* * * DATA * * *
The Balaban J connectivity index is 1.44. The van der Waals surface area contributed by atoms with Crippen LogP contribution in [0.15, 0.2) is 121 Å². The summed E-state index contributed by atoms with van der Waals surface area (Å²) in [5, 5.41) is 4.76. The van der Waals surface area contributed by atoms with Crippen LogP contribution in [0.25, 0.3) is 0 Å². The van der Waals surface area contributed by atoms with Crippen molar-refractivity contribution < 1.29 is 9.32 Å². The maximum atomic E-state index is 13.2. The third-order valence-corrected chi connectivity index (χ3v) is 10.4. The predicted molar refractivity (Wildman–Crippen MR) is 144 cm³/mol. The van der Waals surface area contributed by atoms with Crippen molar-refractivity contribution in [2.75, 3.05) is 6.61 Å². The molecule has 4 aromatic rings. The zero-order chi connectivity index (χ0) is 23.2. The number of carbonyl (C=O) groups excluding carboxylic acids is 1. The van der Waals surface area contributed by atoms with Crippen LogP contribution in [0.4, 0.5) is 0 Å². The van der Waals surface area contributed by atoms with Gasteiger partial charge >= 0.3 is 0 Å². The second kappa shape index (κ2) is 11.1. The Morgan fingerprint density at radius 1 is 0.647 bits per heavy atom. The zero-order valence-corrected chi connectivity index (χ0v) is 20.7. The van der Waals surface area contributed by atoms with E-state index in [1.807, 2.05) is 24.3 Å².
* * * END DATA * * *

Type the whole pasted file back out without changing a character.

The Balaban J connectivity index is 1.44. The van der Waals surface area contributed by atoms with Crippen LogP contribution in [0.15, 0.2) is 121 Å². The summed E-state index contributed by atoms with van der Waals surface area (Å²) in [5, 5.41) is 4.76. The van der Waals surface area contributed by atoms with Crippen LogP contribution in [0.25, 0.3) is 0 Å². The van der Waals surface area contributed by atoms with Crippen molar-refractivity contribution < 1.29 is 9.32 Å². The maximum atomic E-state index is 13.2. The third-order valence-corrected chi connectivity index (χ3v) is 10.4. The predicted molar refractivity (Wildman–Crippen MR) is 144 cm³/mol. The van der Waals surface area contributed by atoms with Crippen molar-refractivity contribution in [2.75, 3.05) is 6.61 Å². The molecule has 4 aromatic rings. The zero-order chi connectivity index (χ0) is 23.2. The number of carbonyl (C=O) groups excluding carboxylic acids is 1. The van der Waals surface area contributed by atoms with Crippen LogP contribution in [0.4, 0.5) is 0 Å². The van der Waals surface area contributed by atoms with Gasteiger partial charge >= 0.3 is 0 Å². The second kappa shape index (κ2) is 11.1. The Morgan fingerprint density at radius 1 is 0.647 bits per heavy atom. The zero-order valence-corrected chi connectivity index (χ0v) is 20.7. The van der Waals surface area contributed by atoms with E-state index in [1.807, 2.05) is 24.3 Å².